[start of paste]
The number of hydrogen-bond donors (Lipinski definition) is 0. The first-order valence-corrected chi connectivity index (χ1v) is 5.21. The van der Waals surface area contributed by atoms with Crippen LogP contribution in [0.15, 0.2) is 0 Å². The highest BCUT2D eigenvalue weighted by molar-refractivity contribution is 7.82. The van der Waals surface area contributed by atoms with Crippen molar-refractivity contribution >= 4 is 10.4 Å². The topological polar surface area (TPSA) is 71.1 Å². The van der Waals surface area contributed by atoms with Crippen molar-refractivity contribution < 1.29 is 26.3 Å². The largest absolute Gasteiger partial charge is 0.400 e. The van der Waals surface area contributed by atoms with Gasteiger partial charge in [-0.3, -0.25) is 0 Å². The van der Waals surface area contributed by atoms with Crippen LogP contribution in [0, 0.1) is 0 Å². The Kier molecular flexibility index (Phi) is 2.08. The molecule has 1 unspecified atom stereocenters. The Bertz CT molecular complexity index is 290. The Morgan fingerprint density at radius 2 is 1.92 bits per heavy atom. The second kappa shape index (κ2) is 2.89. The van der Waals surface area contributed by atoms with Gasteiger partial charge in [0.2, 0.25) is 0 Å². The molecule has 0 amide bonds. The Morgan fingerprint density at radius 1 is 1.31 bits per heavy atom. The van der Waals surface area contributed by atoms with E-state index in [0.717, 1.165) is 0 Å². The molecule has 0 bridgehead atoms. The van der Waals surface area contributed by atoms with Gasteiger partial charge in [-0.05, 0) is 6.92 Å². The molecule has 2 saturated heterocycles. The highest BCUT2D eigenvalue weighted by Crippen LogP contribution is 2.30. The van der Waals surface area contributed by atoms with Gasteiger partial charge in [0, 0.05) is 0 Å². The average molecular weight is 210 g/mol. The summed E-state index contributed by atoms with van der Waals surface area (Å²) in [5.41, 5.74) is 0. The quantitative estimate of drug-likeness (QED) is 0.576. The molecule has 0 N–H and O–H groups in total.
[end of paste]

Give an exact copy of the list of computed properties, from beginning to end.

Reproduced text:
The number of hydrogen-bond donors (Lipinski definition) is 0. The first-order valence-corrected chi connectivity index (χ1v) is 5.21. The van der Waals surface area contributed by atoms with Crippen LogP contribution in [0.15, 0.2) is 0 Å². The highest BCUT2D eigenvalue weighted by molar-refractivity contribution is 7.82. The van der Waals surface area contributed by atoms with Crippen molar-refractivity contribution >= 4 is 10.4 Å². The topological polar surface area (TPSA) is 71.1 Å². The van der Waals surface area contributed by atoms with Crippen molar-refractivity contribution < 1.29 is 26.3 Å². The largest absolute Gasteiger partial charge is 0.400 e. The van der Waals surface area contributed by atoms with Gasteiger partial charge in [-0.3, -0.25) is 0 Å². The van der Waals surface area contributed by atoms with Crippen LogP contribution in [0, 0.1) is 0 Å². The Kier molecular flexibility index (Phi) is 2.08. The molecule has 1 unspecified atom stereocenters. The Bertz CT molecular complexity index is 290. The Morgan fingerprint density at radius 2 is 1.92 bits per heavy atom. The second kappa shape index (κ2) is 2.89. The van der Waals surface area contributed by atoms with Gasteiger partial charge in [0.2, 0.25) is 0 Å². The molecule has 0 amide bonds. The Morgan fingerprint density at radius 1 is 1.31 bits per heavy atom. The van der Waals surface area contributed by atoms with E-state index in [0.717, 1.165) is 0 Å². The molecule has 0 bridgehead atoms. The van der Waals surface area contributed by atoms with Gasteiger partial charge in [-0.05, 0) is 6.92 Å². The molecule has 2 saturated heterocycles. The highest BCUT2D eigenvalue weighted by Crippen LogP contribution is 2.30. The van der Waals surface area contributed by atoms with Gasteiger partial charge in [0, 0.05) is 0 Å². The average molecular weight is 210 g/mol. The summed E-state index contributed by atoms with van der Waals surface area (Å²) in [5.41, 5.74) is 0. The quantitative estimate of drug-likeness (QED) is 0.576. The molecule has 0 N–H and O–H groups in total.